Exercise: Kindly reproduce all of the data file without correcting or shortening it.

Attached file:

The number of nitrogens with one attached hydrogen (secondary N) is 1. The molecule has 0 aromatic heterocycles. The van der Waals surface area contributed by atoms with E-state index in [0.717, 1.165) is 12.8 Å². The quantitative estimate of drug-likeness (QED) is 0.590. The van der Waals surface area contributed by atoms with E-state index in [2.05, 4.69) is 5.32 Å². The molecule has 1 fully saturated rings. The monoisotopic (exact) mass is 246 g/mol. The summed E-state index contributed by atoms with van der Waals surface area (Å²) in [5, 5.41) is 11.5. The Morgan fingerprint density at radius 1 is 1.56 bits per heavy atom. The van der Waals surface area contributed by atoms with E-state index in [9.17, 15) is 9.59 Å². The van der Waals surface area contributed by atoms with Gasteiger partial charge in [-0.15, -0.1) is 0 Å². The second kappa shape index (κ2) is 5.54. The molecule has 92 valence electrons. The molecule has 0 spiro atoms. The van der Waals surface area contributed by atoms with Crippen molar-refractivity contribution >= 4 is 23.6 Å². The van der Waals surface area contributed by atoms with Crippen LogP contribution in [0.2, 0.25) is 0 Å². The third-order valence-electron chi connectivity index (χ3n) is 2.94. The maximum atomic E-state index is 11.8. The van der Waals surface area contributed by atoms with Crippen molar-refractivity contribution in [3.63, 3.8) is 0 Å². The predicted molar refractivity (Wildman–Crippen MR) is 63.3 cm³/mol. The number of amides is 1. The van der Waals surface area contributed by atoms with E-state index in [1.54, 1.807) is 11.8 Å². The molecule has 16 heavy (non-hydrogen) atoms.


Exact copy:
The number of nitrogens with one attached hydrogen (secondary N) is 1. The molecule has 0 aromatic heterocycles. The van der Waals surface area contributed by atoms with E-state index in [0.717, 1.165) is 12.8 Å². The quantitative estimate of drug-likeness (QED) is 0.590. The van der Waals surface area contributed by atoms with E-state index in [2.05, 4.69) is 5.32 Å². The molecule has 1 fully saturated rings. The monoisotopic (exact) mass is 246 g/mol. The summed E-state index contributed by atoms with van der Waals surface area (Å²) in [5, 5.41) is 11.5. The Morgan fingerprint density at radius 1 is 1.56 bits per heavy atom. The van der Waals surface area contributed by atoms with E-state index in [9.17, 15) is 9.59 Å². The van der Waals surface area contributed by atoms with Gasteiger partial charge in [-0.15, -0.1) is 0 Å². The second kappa shape index (κ2) is 5.54. The molecule has 92 valence electrons. The molecule has 0 spiro atoms. The van der Waals surface area contributed by atoms with Crippen molar-refractivity contribution >= 4 is 23.6 Å². The van der Waals surface area contributed by atoms with Crippen LogP contribution in [0.2, 0.25) is 0 Å². The third-order valence-electron chi connectivity index (χ3n) is 2.94. The maximum atomic E-state index is 11.8. The van der Waals surface area contributed by atoms with Crippen molar-refractivity contribution in [3.63, 3.8) is 0 Å². The predicted molar refractivity (Wildman–Crippen MR) is 63.3 cm³/mol. The number of amides is 1. The van der Waals surface area contributed by atoms with E-state index in [1.54, 1.807) is 11.8 Å². The molecule has 16 heavy (non-hydrogen) atoms.